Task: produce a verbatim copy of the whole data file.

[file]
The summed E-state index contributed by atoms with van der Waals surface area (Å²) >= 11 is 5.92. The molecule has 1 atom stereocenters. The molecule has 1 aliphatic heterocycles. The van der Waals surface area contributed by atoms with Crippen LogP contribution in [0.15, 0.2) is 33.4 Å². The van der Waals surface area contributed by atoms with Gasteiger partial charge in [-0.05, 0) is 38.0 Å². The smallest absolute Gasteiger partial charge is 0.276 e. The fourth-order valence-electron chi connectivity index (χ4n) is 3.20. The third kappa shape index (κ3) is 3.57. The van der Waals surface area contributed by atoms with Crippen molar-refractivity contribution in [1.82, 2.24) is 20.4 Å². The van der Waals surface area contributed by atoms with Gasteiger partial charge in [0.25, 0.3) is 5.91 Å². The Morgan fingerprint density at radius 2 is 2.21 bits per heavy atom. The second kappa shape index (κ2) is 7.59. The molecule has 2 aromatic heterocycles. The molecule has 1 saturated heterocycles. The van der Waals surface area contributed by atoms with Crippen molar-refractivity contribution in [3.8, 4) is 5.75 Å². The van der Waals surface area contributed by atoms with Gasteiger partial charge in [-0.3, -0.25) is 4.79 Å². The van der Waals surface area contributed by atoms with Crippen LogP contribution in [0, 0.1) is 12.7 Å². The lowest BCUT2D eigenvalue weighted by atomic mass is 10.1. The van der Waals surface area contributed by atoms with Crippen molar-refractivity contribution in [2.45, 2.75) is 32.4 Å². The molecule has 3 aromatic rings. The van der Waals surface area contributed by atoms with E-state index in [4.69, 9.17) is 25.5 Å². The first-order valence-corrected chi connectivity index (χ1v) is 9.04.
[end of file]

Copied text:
The summed E-state index contributed by atoms with van der Waals surface area (Å²) >= 11 is 5.92. The molecule has 1 atom stereocenters. The molecule has 1 aliphatic heterocycles. The van der Waals surface area contributed by atoms with Crippen LogP contribution in [0.15, 0.2) is 33.4 Å². The van der Waals surface area contributed by atoms with Gasteiger partial charge in [-0.05, 0) is 38.0 Å². The smallest absolute Gasteiger partial charge is 0.276 e. The fourth-order valence-electron chi connectivity index (χ4n) is 3.20. The third kappa shape index (κ3) is 3.57. The van der Waals surface area contributed by atoms with Crippen molar-refractivity contribution in [1.82, 2.24) is 20.4 Å². The van der Waals surface area contributed by atoms with Gasteiger partial charge in [0.25, 0.3) is 5.91 Å². The Morgan fingerprint density at radius 2 is 2.21 bits per heavy atom. The second kappa shape index (κ2) is 7.59. The molecule has 2 aromatic heterocycles. The molecule has 1 saturated heterocycles. The van der Waals surface area contributed by atoms with Crippen molar-refractivity contribution in [3.8, 4) is 5.75 Å². The van der Waals surface area contributed by atoms with Gasteiger partial charge in [-0.3, -0.25) is 4.79 Å². The van der Waals surface area contributed by atoms with Crippen LogP contribution in [0, 0.1) is 12.7 Å². The lowest BCUT2D eigenvalue weighted by atomic mass is 10.1. The van der Waals surface area contributed by atoms with Crippen molar-refractivity contribution in [2.45, 2.75) is 32.4 Å². The molecule has 3 aromatic rings. The van der Waals surface area contributed by atoms with E-state index in [4.69, 9.17) is 25.5 Å². The first-order valence-corrected chi connectivity index (χ1v) is 9.04.